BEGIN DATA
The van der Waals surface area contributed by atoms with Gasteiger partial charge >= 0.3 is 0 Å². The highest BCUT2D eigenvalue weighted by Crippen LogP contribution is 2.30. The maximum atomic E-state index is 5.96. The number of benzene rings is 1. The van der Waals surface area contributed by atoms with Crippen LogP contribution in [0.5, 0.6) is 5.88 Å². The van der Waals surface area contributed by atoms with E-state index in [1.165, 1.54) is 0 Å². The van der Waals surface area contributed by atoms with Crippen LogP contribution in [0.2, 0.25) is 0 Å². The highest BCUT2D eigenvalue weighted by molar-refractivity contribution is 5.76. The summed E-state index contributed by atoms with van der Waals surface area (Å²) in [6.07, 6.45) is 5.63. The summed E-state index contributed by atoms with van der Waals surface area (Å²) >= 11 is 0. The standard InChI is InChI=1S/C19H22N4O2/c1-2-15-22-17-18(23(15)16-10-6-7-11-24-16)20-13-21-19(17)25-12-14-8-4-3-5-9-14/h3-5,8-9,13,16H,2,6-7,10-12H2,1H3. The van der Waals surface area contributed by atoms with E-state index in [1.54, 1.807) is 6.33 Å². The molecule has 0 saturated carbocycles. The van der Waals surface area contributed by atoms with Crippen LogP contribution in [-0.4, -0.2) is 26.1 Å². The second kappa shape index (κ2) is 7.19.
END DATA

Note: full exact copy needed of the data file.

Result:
The van der Waals surface area contributed by atoms with Gasteiger partial charge >= 0.3 is 0 Å². The highest BCUT2D eigenvalue weighted by Crippen LogP contribution is 2.30. The maximum atomic E-state index is 5.96. The number of benzene rings is 1. The van der Waals surface area contributed by atoms with Crippen LogP contribution in [0.5, 0.6) is 5.88 Å². The van der Waals surface area contributed by atoms with E-state index in [1.165, 1.54) is 0 Å². The van der Waals surface area contributed by atoms with Crippen LogP contribution in [0.2, 0.25) is 0 Å². The highest BCUT2D eigenvalue weighted by molar-refractivity contribution is 5.76. The summed E-state index contributed by atoms with van der Waals surface area (Å²) in [6.07, 6.45) is 5.63. The summed E-state index contributed by atoms with van der Waals surface area (Å²) >= 11 is 0. The standard InChI is InChI=1S/C19H22N4O2/c1-2-15-22-17-18(23(15)16-10-6-7-11-24-16)20-13-21-19(17)25-12-14-8-4-3-5-9-14/h3-5,8-9,13,16H,2,6-7,10-12H2,1H3. The van der Waals surface area contributed by atoms with E-state index in [1.54, 1.807) is 6.33 Å². The molecule has 0 saturated carbocycles. The van der Waals surface area contributed by atoms with Crippen LogP contribution in [-0.4, -0.2) is 26.1 Å². The second kappa shape index (κ2) is 7.19.